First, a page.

When I see or hear the word ‘ProBlogger‘ I think Darren Rowse. Darren has been an established authority in the realm of ProBlogging for a few years now. In this interview we cover such topics such as monetization, the value of community, the problogging niche, the six-figure income, and Darren’s thoughts on the personal brands trend. On with the interview!
Jeff – It’s 2008. For those who are just now beginning to blog, what would be the best way to monetize their work?
Darren – 2008 already!? Wow – time is flying.
OK – there’s two main ways that I encourage bloggers to think about earning money from their blogs:
Directly – This is where your blog makes money directly through things like advertising and affiliate programs. You can start to make a little money from these avenues using programs like Google’s AdSense with just a little traffic and as a result it’s usually where a new blogger would start with monetizing their blog.
Indirectly – This is where a blogger makes money because of their blog – or they are able to ‘sell themselves’ (or their business. For example they might offer consulting services, to speak at training events, they might write and sell a book etc. The blog itself doesn’t make money but they’re making money because of the profile that the blog brings.
For new bloggers the ‘direct’ methods are probably easier because indirect methods generally rely upon you having established trust and profile with reader – and this takes time!
Having said all that – if you’re just starting out – I’d probably spend more time thinking about developing rich and useful content for readers than thinking too much about how to monetize it. Yes you can make money from just a few readers but you’ll make more in the long run if you’ve got a blog filled with great content being read by lots of readers – so start there.
Jeff – As far as I’m concerned, you have the problogging niche covered. Is there still room for people to have a blog about blogging, or would having a site in this niche be like beating a dead horse?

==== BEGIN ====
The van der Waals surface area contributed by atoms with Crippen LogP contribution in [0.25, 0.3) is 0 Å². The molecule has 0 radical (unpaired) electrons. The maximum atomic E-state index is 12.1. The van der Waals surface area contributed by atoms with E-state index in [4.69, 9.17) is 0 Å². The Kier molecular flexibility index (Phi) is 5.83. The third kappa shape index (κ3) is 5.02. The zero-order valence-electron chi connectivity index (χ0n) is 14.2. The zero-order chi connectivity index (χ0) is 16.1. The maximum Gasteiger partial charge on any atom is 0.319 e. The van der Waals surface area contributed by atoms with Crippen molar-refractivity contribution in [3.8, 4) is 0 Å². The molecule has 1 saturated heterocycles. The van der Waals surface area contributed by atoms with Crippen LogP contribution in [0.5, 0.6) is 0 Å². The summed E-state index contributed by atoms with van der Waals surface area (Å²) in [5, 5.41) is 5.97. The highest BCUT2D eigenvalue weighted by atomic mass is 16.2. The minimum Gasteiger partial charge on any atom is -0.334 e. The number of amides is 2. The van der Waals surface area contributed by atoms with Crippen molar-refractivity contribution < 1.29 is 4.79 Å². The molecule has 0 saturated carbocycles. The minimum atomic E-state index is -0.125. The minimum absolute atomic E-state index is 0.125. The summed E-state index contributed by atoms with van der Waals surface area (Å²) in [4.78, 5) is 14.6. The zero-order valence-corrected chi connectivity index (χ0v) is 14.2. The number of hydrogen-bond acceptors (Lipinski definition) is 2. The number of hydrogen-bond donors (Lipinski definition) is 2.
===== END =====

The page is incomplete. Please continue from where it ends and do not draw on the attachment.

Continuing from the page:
Darren – The ‘blogging about blogging’ and the ‘making money online’ niches are very crowded. There must be hundreds (if not thousands) of blogs on these topics. As a result it’s difficult to break into these niches and establish a voice.
It’s not impossible by any means (there have been some great new blogs on the topics) but I suspect there are less crowded niches. I personally welcome more blogs on the topic as I learn from them – however if you’re looking to build a large readership it’s tough.
My advice to bloggers considering topics is to start with a topic that you know something about, something that you love and if possible – to choose a topic that has ‘space’ for a new blogs to emerge (ie one where there are less established blogs).
Jeff – You are the exception, not the rule when it comes to successful bloggers. A six figure income is a dream rather than reality for most of us. Do you feel that in todays day in age, this dream can still become a reality? That is, a six-figure income through blogging?
Darren – ‘Six figures’ is not the place that bloggers should probably be thinking when they start blogging. Yes it is possible and I could reel off quite a few names of bloggers who earn that much – but it’s not the norm.